It can hardly be necessary to tell any reader that to attempt to write, or to pretend to have written, a history of all the Conclaves which have elected Popes within the compass of such a volume as the present, or of a dozen such, would be preposterous. The present writer has made no such attempt. What he has endeavoured to do has been to give an intelligible account of the progress and growth of those abuses and encroachments, which led to the institution of the Conclave; to sketch the successive modifications which have built up Conclave law, as it now exists; to show the impotence of all those modifying regulations to attain with any reality the objects they had in view; to point out the reciprocal action of Popes and Conclaves on each other, and the influence of the general tendencies of the times on both; to indicate very generally and summarily the successive changes which have passed over the spirit of the Papacy itself; to give such a detailed account of two or three selected Conclaves as might serve as specimens of the Conclaves of the ages from which they have been taken; and, lastly, to give a brief account of the present method of proceeding in holding a Conclave.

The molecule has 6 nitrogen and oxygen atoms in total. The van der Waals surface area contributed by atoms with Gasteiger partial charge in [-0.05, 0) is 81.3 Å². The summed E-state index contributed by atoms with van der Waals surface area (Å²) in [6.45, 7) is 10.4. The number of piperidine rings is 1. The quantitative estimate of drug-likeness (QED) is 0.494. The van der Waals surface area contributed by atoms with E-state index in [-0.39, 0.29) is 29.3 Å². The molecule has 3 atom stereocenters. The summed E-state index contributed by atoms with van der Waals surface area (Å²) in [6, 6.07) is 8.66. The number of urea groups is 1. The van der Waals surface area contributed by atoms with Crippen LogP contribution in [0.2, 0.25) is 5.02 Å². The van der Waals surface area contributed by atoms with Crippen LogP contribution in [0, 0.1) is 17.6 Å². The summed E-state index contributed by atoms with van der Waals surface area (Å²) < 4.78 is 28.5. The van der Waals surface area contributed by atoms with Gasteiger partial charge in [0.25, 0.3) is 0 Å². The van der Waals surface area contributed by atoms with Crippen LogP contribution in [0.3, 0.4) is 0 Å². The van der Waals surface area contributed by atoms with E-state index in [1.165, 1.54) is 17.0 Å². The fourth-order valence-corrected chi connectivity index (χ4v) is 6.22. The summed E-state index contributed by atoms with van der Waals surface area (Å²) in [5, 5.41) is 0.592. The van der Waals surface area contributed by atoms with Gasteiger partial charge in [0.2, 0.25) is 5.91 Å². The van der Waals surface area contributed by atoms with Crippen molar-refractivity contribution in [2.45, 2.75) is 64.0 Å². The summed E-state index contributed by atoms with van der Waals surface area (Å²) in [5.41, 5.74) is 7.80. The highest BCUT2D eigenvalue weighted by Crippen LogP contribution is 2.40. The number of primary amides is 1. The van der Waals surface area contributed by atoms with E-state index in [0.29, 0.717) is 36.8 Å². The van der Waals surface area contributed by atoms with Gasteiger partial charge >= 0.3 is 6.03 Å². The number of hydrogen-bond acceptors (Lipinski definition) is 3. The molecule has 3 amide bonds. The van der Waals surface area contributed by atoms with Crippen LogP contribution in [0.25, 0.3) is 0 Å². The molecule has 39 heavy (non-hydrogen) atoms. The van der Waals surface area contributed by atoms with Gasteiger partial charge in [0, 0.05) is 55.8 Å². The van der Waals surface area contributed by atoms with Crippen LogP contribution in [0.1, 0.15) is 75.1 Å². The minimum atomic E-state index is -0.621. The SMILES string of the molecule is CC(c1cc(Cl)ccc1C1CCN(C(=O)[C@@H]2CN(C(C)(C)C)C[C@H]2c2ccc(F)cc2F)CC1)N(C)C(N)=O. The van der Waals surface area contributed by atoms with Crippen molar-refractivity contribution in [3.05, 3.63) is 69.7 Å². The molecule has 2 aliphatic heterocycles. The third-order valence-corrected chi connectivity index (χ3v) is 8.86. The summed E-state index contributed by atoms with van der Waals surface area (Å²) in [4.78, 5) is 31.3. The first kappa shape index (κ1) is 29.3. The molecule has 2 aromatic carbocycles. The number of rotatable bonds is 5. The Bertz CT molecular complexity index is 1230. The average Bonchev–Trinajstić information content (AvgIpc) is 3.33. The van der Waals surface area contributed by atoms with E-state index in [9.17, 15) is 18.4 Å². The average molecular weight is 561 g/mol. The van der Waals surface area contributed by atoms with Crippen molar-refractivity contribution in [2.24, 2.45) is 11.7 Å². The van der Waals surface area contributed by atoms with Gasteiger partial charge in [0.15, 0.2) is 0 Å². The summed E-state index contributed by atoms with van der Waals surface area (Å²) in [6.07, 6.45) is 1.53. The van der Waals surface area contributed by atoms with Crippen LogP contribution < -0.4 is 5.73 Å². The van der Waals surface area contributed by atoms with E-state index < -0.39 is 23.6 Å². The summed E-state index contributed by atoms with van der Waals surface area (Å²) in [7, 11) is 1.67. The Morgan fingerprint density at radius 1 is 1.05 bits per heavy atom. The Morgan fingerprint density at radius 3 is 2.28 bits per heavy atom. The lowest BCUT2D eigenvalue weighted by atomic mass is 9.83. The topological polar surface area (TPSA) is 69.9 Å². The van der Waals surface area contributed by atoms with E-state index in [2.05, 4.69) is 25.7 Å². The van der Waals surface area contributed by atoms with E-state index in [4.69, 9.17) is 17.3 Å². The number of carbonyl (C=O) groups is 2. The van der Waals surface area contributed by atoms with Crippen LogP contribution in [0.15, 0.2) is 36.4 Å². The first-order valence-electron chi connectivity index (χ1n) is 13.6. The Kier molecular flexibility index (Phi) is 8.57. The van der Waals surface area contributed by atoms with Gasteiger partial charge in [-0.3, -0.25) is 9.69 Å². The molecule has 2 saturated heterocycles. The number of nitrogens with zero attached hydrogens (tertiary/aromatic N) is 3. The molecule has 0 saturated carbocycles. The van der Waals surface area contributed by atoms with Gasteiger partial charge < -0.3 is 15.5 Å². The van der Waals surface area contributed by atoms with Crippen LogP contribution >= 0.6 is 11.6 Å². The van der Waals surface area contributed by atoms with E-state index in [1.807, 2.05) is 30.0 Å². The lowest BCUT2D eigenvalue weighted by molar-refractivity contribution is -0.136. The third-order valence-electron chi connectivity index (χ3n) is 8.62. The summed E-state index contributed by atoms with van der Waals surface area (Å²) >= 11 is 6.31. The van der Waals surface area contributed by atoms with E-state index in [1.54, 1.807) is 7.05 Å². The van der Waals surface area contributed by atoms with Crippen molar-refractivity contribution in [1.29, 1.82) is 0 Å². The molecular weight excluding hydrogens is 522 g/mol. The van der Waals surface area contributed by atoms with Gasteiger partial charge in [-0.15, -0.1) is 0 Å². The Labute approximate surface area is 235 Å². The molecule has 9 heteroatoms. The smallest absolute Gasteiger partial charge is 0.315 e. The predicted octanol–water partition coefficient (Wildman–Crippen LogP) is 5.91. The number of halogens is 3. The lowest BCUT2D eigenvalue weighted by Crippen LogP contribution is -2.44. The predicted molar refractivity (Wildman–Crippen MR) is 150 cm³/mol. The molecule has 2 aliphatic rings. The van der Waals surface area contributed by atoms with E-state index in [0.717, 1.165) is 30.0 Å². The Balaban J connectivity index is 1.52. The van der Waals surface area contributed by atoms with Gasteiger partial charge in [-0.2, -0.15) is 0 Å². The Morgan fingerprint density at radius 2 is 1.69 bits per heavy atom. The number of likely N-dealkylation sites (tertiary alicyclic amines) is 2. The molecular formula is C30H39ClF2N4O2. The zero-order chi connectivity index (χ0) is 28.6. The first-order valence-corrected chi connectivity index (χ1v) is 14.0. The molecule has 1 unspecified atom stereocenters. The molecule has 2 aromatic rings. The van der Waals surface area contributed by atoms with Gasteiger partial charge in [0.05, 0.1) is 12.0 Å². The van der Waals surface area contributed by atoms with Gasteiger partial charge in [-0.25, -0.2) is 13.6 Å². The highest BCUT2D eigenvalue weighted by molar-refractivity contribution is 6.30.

Possibly the subject is one in which the English reader may be interested to such an extent; but I